Only an hour left with our models, so back to another café that looked like it had a good vibe. After a quick chat with the owners and some exchanged tweets we bought some drinks and set about capturing café culture, street side Manchester style. By this point there were more people about and inevitably people started asking what we were doing. I’m always happy to talk and share what I’m doing but time was ticking, so we tried to keep the chat, short and sweet, suggesting people get involved in the shots usually worked!
Time for the models to go. Myself and Chris still needed to switch clothes, after the last experience I wasn’t keen to try another bar, so we went to our friendly café and asked if they had anywhere we could change? They let us use their store room…well it was more of a cupboard really, but the only company we had in their were bags of coffee, phew!
Location change, time to drive to Manchester airport where I’d arranged access to a Tesla through a friend at BCN. By now it was blistering hot, not ideal conditions for shooting shiny cars. Matt (not the model) had found a practically empty car park for us to use, he was busy so just handed me the key (that’s not a key), quickly running through how things worked and was gone, saying call me when you’re finished. Thankfully Geoff was fully prepared with a light diffuser and we got some great shots of me, well my hands and arms exploring the controls of this amazing car.
All five shirts have been shot within the car, time to go, we thanked Matt (gave back the key that wasn’t a key) and headed for the studio to start looking at what we’d got. It was also time to spruce up the shirts from their day in the spotlight.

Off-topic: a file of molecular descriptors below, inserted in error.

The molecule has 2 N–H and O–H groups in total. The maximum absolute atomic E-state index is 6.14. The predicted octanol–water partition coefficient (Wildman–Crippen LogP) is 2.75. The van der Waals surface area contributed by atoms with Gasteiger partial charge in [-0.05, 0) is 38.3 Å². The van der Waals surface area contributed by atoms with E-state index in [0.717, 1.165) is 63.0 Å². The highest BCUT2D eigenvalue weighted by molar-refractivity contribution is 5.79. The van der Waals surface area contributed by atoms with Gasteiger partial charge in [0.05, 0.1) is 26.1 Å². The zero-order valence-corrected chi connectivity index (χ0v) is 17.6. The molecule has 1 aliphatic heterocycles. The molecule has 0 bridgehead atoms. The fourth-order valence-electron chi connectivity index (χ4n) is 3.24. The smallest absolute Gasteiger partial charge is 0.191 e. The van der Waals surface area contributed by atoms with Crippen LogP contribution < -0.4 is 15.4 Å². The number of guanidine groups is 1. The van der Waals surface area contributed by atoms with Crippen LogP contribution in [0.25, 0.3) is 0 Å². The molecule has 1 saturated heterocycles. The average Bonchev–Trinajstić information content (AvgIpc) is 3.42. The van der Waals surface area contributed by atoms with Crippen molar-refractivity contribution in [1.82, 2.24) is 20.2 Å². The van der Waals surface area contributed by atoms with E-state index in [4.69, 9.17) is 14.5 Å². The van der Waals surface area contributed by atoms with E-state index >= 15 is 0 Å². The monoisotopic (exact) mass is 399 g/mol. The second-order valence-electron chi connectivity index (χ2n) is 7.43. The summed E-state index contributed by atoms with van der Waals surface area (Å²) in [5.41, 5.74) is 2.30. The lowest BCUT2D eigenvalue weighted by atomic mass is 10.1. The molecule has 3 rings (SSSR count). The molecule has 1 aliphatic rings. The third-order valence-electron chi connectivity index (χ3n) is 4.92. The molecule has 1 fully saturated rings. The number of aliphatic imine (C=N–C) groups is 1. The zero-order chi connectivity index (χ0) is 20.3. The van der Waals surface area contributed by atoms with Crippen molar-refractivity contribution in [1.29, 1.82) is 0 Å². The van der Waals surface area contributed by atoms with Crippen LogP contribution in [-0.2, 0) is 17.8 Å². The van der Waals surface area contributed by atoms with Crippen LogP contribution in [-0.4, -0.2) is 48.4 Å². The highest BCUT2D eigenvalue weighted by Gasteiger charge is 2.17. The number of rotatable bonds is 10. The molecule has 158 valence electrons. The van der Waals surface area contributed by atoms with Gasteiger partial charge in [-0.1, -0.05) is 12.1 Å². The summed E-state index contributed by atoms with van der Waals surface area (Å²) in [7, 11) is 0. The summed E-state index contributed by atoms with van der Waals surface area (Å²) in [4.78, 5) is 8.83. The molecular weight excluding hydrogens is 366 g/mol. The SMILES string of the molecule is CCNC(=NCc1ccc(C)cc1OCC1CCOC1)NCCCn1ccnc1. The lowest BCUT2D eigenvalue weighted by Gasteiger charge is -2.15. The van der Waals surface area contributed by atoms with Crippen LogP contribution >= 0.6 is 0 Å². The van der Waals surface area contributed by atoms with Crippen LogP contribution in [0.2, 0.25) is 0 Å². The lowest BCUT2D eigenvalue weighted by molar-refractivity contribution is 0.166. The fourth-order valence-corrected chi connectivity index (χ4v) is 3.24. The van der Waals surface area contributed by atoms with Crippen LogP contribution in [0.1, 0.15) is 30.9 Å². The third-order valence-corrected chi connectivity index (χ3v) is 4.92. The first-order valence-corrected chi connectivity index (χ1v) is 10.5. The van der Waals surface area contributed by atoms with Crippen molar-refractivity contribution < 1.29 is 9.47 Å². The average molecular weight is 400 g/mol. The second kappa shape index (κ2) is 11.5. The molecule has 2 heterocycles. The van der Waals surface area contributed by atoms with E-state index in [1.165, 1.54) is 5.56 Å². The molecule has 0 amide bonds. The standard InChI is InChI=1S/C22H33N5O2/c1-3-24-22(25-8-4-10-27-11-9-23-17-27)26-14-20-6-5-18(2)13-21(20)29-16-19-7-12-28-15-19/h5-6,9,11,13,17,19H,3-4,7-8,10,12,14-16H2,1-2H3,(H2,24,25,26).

Number of shots so far 732! Time to start looking through and refining. Whilst Geoff is processing the shots that we have selected I’m ironing the shirts and figuring out what we’ve still got to do tomorrow. Time for a well earned brew…or two.
The next day was all about the studio shots, I looked down my shooting list, ticked off what we’d got and we planned the next day whilst the shots continued to process.
367 shots viewed, around 120 selected for processing into jpegs, 90-odd of which were ready and had been transferred onto my hard drive. Beer time, take a break and get some food.
Back on the ‘puter to work through and select the rest of what was to be processed from the days shoot. We were both shattered, eventually calling it a day around 11pm. The plan for tomorrow, up by 7, out by quarter past and in the studio before 8am.
I know that what we’d done hadn’t been physically exhausting, but mentally, my brain was smashed and I slept like a log.
Day 2 and my time in the spotlight coming soon.